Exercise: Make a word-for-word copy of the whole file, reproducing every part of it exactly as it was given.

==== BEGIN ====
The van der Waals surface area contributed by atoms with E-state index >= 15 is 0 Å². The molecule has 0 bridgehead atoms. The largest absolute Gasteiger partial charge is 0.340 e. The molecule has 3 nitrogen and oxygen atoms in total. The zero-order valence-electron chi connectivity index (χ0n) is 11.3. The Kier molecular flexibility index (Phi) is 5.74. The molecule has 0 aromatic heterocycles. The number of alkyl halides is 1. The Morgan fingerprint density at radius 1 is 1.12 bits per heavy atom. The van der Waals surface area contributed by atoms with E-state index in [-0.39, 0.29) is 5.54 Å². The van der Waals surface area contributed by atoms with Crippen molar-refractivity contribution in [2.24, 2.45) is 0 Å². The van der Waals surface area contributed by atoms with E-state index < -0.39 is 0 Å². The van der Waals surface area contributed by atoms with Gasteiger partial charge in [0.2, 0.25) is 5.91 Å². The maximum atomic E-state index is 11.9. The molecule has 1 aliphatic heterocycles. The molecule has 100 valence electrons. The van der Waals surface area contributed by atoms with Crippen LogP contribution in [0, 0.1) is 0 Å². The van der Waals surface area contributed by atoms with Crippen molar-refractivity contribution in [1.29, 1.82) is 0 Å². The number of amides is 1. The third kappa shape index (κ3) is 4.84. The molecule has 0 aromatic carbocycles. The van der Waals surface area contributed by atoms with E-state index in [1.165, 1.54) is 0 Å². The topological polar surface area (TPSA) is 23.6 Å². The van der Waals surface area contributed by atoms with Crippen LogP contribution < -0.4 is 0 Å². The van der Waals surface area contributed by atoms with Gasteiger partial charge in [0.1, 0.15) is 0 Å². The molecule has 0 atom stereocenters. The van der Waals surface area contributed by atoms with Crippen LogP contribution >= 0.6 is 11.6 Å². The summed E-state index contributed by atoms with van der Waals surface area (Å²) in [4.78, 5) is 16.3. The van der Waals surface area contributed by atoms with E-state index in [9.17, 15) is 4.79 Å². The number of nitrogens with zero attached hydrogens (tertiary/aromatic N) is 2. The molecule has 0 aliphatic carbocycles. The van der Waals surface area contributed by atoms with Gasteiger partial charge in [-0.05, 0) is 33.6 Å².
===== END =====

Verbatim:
The van der Waals surface area contributed by atoms with E-state index >= 15 is 0 Å². The molecule has 0 bridgehead atoms. The largest absolute Gasteiger partial charge is 0.340 e. The molecule has 3 nitrogen and oxygen atoms in total. The zero-order valence-electron chi connectivity index (χ0n) is 11.3. The Kier molecular flexibility index (Phi) is 5.74. The molecule has 0 aromatic heterocycles. The number of alkyl halides is 1. The Morgan fingerprint density at radius 1 is 1.12 bits per heavy atom. The van der Waals surface area contributed by atoms with E-state index in [-0.39, 0.29) is 5.54 Å². The van der Waals surface area contributed by atoms with Crippen molar-refractivity contribution in [2.24, 2.45) is 0 Å². The van der Waals surface area contributed by atoms with E-state index < -0.39 is 0 Å². The van der Waals surface area contributed by atoms with Gasteiger partial charge in [0.2, 0.25) is 5.91 Å². The maximum atomic E-state index is 11.9. The molecule has 1 aliphatic heterocycles. The molecule has 100 valence electrons. The van der Waals surface area contributed by atoms with Crippen LogP contribution in [0, 0.1) is 0 Å². The van der Waals surface area contributed by atoms with Crippen molar-refractivity contribution in [1.29, 1.82) is 0 Å². The number of amides is 1. The third kappa shape index (κ3) is 4.84. The molecule has 0 aromatic carbocycles. The van der Waals surface area contributed by atoms with E-state index in [1.165, 1.54) is 0 Å². The topological polar surface area (TPSA) is 23.6 Å². The van der Waals surface area contributed by atoms with Crippen LogP contribution < -0.4 is 0 Å². The van der Waals surface area contributed by atoms with Gasteiger partial charge in [0.1, 0.15) is 0 Å². The molecule has 0 atom stereocenters. The van der Waals surface area contributed by atoms with Crippen LogP contribution >= 0.6 is 11.6 Å². The summed E-state index contributed by atoms with van der Waals surface area (Å²) in [4.78, 5) is 16.3. The van der Waals surface area contributed by atoms with E-state index in [9.17, 15) is 4.79 Å². The number of nitrogens with zero attached hydrogens (tertiary/aromatic N) is 2. The molecule has 0 aliphatic carbocycles. The van der Waals surface area contributed by atoms with Gasteiger partial charge in [-0.05, 0) is 33.6 Å².